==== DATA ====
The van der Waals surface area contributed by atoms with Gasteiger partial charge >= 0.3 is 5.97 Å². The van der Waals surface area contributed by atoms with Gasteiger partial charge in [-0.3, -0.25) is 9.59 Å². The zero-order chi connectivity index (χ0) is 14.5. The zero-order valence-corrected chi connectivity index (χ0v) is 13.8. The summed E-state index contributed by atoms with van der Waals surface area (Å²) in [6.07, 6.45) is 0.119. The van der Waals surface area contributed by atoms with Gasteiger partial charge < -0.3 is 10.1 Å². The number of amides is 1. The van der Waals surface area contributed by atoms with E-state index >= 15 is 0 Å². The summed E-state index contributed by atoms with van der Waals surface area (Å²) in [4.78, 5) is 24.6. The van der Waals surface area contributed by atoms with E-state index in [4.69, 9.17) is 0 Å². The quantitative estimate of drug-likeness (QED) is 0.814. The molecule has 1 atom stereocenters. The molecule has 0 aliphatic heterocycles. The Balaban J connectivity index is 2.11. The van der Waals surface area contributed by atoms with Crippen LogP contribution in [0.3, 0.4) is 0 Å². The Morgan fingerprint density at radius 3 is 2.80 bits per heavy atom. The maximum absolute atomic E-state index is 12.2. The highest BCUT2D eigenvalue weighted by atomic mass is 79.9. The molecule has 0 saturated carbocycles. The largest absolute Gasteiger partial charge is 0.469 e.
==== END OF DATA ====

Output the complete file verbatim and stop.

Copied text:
The van der Waals surface area contributed by atoms with Gasteiger partial charge >= 0.3 is 5.97 Å². The van der Waals surface area contributed by atoms with Gasteiger partial charge in [-0.3, -0.25) is 9.59 Å². The zero-order chi connectivity index (χ0) is 14.5. The zero-order valence-corrected chi connectivity index (χ0v) is 13.8. The summed E-state index contributed by atoms with van der Waals surface area (Å²) in [6.07, 6.45) is 0.119. The van der Waals surface area contributed by atoms with Gasteiger partial charge < -0.3 is 10.1 Å². The number of amides is 1. The van der Waals surface area contributed by atoms with E-state index >= 15 is 0 Å². The summed E-state index contributed by atoms with van der Waals surface area (Å²) in [4.78, 5) is 24.6. The van der Waals surface area contributed by atoms with E-state index in [4.69, 9.17) is 0 Å². The quantitative estimate of drug-likeness (QED) is 0.814. The molecule has 1 atom stereocenters. The molecule has 0 aliphatic heterocycles. The Balaban J connectivity index is 2.11. The van der Waals surface area contributed by atoms with Crippen LogP contribution in [0.3, 0.4) is 0 Å². The Morgan fingerprint density at radius 3 is 2.80 bits per heavy atom. The maximum absolute atomic E-state index is 12.2. The highest BCUT2D eigenvalue weighted by atomic mass is 79.9. The molecule has 0 saturated carbocycles. The largest absolute Gasteiger partial charge is 0.469 e.